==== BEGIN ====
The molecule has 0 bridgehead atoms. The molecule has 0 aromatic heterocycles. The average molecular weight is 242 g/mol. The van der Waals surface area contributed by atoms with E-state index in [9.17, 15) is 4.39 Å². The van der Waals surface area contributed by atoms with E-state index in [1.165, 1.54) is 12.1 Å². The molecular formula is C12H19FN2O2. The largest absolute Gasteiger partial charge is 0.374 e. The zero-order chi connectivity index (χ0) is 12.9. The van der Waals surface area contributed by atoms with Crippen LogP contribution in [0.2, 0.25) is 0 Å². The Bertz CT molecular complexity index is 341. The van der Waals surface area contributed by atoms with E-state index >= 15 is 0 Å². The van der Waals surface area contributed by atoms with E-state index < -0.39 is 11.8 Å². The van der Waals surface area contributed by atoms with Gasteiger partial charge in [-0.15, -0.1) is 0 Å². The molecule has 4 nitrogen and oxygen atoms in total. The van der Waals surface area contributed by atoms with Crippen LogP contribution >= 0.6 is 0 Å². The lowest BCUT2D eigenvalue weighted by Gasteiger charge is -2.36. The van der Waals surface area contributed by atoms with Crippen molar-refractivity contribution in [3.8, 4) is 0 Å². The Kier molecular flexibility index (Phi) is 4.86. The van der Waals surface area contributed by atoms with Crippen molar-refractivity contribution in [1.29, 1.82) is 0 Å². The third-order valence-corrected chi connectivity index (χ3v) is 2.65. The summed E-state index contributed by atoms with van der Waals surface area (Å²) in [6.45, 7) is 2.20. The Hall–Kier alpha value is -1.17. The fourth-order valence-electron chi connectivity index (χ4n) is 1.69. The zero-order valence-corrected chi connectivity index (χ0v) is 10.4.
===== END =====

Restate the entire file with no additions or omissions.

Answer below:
The molecule has 0 bridgehead atoms. The molecule has 0 aromatic heterocycles. The average molecular weight is 242 g/mol. The van der Waals surface area contributed by atoms with E-state index in [9.17, 15) is 4.39 Å². The van der Waals surface area contributed by atoms with E-state index in [1.165, 1.54) is 12.1 Å². The molecular formula is C12H19FN2O2. The largest absolute Gasteiger partial charge is 0.374 e. The zero-order chi connectivity index (χ0) is 12.9. The van der Waals surface area contributed by atoms with Crippen LogP contribution in [0.2, 0.25) is 0 Å². The Bertz CT molecular complexity index is 341. The van der Waals surface area contributed by atoms with E-state index >= 15 is 0 Å². The van der Waals surface area contributed by atoms with E-state index < -0.39 is 11.8 Å². The van der Waals surface area contributed by atoms with Gasteiger partial charge in [-0.15, -0.1) is 0 Å². The molecule has 4 nitrogen and oxygen atoms in total. The van der Waals surface area contributed by atoms with Crippen LogP contribution >= 0.6 is 0 Å². The lowest BCUT2D eigenvalue weighted by Gasteiger charge is -2.36. The van der Waals surface area contributed by atoms with Crippen molar-refractivity contribution in [3.8, 4) is 0 Å². The Kier molecular flexibility index (Phi) is 4.86. The van der Waals surface area contributed by atoms with Crippen molar-refractivity contribution in [1.29, 1.82) is 0 Å². The third-order valence-corrected chi connectivity index (χ3v) is 2.65. The summed E-state index contributed by atoms with van der Waals surface area (Å²) in [6.45, 7) is 2.20. The Hall–Kier alpha value is -1.17. The fourth-order valence-electron chi connectivity index (χ4n) is 1.69. The zero-order valence-corrected chi connectivity index (χ0v) is 10.4.